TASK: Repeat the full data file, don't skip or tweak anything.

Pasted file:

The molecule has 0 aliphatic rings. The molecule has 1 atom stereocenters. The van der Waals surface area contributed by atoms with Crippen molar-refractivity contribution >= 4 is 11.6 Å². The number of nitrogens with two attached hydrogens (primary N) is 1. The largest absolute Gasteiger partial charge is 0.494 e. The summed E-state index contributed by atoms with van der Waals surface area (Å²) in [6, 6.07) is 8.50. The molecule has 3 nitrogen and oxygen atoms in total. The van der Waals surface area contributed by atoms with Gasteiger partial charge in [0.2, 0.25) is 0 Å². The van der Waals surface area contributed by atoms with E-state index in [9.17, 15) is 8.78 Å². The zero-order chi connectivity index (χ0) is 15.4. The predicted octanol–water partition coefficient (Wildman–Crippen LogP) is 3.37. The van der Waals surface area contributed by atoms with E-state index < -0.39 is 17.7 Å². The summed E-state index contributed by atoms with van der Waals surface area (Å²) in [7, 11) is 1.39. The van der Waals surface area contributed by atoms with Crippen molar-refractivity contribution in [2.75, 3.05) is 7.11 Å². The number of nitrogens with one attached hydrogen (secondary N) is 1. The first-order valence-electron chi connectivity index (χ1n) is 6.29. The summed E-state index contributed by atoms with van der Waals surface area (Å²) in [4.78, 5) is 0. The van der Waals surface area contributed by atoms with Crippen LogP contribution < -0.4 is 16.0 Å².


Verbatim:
The molecule has 0 aliphatic rings. The molecule has 1 atom stereocenters. The van der Waals surface area contributed by atoms with Crippen molar-refractivity contribution >= 4 is 11.6 Å². The number of nitrogens with two attached hydrogens (primary N) is 1. The largest absolute Gasteiger partial charge is 0.494 e. The summed E-state index contributed by atoms with van der Waals surface area (Å²) in [6, 6.07) is 8.50. The molecule has 3 nitrogen and oxygen atoms in total. The van der Waals surface area contributed by atoms with Gasteiger partial charge in [0.2, 0.25) is 0 Å². The van der Waals surface area contributed by atoms with E-state index in [9.17, 15) is 8.78 Å². The zero-order chi connectivity index (χ0) is 15.4. The predicted octanol–water partition coefficient (Wildman–Crippen LogP) is 3.37. The van der Waals surface area contributed by atoms with E-state index < -0.39 is 17.7 Å². The summed E-state index contributed by atoms with van der Waals surface area (Å²) in [7, 11) is 1.39. The van der Waals surface area contributed by atoms with Crippen molar-refractivity contribution in [2.75, 3.05) is 7.11 Å². The number of nitrogens with one attached hydrogen (secondary N) is 1. The first-order valence-electron chi connectivity index (χ1n) is 6.29. The summed E-state index contributed by atoms with van der Waals surface area (Å²) in [4.78, 5) is 0. The van der Waals surface area contributed by atoms with Crippen LogP contribution < -0.4 is 16.0 Å².